Pay TV and OTT operators are plugging into voice control to enhance the entertainment ecosystem and cater to audience demand for smart controlled devices.
UK technology research group Rethink published a five year forecast on voice control that estimates in-home voice controlled devices will rise from 21.3 million today to 143 million globally in the next four years.
This is in addition to the millions of smart homes integrating voice control through remotes, voice assistants and smart TV integration with Alexa or Google Assistant.
For media, one of the main attractions of voice is that it removes the complexity of content discovery and as such is becoming an expectation of consumers across their devices.
CCS Insight Vice President of Multiplay and Media Paolo Pescatore says: “The insatiable appetite shown by users for Amazon’s Alexa and Google Assistant via their own respective device clearly show that the future is all about voice interaction in the home.
“We believe, that by 2022, voice will overtake typing as the main search input method.”
Voice is not a platform like the internet, the report compared voice as a service like Apple’s AppStore, where “it acts as a route to market for services, and those services will pay a percentage of revenue to be brought to market via voice.”
The demand for voice control is coming from media streaming devices such as Apple TV and Amazon Fire sticks, set-top boxes and voice assisted in-home devices.
Consumers increasingly expect voice control to aid in their entertainment experience and the popularity of Amazon’s Alexa and Google Assistant have kick-started the competition globally.
Implementing artificial intelligence
Samsung announced the arrival of Bixby voice control in its product line-up for 2018 and is expected to recruit a full voice assistant eco-system in its native Korea at some point, strengthened with artificial intelligence (AI).
Chinese, Korean and Japanese brands are integrating search as a way for consumers to interact with its TV.
Spain is rising in the voice control market where Telefonica has, similar to Orange and Deutsche Telekom, come out with its own voice assistant called Aura.
Setting itself apart from its competitors Aura can be fronted with natural language from Alexa or anything like it, but is in fact an AI that learns about your commands and preferences.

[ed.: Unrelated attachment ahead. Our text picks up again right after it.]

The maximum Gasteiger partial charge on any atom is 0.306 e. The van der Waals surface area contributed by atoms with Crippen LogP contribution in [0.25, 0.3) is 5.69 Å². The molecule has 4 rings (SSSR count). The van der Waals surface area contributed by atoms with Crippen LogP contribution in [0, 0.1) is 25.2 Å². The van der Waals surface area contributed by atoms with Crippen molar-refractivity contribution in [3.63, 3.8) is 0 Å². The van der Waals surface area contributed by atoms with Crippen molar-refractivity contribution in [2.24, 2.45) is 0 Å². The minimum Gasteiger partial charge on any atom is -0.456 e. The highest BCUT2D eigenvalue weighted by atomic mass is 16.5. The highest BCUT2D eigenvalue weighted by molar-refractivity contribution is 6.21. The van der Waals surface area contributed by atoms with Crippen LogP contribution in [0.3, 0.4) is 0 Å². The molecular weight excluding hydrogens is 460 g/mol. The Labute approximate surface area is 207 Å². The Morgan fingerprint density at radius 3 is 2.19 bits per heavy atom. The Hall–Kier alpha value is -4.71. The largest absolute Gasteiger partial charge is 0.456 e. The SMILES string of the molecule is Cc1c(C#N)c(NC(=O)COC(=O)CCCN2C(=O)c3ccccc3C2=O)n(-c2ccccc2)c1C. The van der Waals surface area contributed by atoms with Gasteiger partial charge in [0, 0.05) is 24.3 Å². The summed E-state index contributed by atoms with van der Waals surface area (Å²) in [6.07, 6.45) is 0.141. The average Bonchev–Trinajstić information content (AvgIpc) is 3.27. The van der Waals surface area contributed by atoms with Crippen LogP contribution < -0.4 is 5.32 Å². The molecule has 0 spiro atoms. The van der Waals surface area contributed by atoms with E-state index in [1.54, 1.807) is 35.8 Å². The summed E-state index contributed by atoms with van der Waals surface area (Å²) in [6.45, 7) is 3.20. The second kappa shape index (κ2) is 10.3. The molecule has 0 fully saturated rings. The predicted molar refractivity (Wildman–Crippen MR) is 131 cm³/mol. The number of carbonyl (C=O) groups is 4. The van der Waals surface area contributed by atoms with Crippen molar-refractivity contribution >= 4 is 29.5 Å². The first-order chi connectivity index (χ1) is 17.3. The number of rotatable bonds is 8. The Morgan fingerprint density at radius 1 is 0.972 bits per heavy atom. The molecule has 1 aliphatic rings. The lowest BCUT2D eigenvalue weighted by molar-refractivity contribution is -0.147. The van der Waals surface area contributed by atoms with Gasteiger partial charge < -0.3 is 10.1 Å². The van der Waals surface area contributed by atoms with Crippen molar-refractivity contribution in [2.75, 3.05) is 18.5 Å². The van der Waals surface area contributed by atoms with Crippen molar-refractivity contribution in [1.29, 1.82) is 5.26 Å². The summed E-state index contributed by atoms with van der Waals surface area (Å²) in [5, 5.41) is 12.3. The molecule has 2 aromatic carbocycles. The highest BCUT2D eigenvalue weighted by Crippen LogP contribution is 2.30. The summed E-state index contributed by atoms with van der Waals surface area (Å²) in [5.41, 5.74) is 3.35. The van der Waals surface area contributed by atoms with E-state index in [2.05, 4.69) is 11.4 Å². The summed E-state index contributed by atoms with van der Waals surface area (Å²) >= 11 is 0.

Futuresource Market Analyst David Tett says: “Voice control and voice assistants will become increasingly ubiquitous across an ever widening range of devices – with AI enabling voice to continually extend scope and reach.
“We are already seeing it push into new device categories including headphones, domestic appliances and automotive.”
Rethink Technology Research Ltd Principal Analyst and Founder Peter White says: “Integration for the TV remote is all about having the right metadata and even using AI to augment your metadata so you have more options to choose.”
It is predicted the voice control market will develop throughout the mature markets including the USA, Western Europe, Australia, Japan and South Korea where there is a higher tolerance and appeal for new technology at an additional cost.
Meanwhile, Pescatore expects the market to move rapidly. He says: “It will not be long before we see the arrival of all-in-one, voice-activated sound bars that integrate set-top box functionalities, thereby reducing the number of devices needed.”
In the UK, Sky launched the first voice TV remote in March 2017, which was supported with TV advertising. It is estimated that just under one million of these have already been deployed, with a further one million expected to be deployed within the next year.
Tett says: “Platforms such as Roku, Apple, Amazon and Google challenge the traditional pay TV eco-system, their voice integration will become a key component of their respective playbooks.
“However with multiple proprietary voice platforms, cross device communication will be a key challenge to traditional pay TV platforms who have typically opted for proprietary and customised software which may potentially further fragment this market.”
If the acquisition of Sky to be acquired by Disney, from 21st Century Fox goes ahead one of the less obvious effects is that it could shake up deployment of voice controlled devices.
The report predicts if the deal is confirmed, Sky UK would be set to deploy 6.5 million Voice TV remotes by 2022, out of the total 9.3 million devices expected to be deployed across the UK in that time, which is an incredible market share.
White explains the uptake of voice control is coming from consumers and the big players such as Amazon and Google will develop in parallel.
He says: “We do not see this as changing the broadcast industry - it is a way of pay TV operators differentiating themselves in their own markets, by doing this well before rivals.”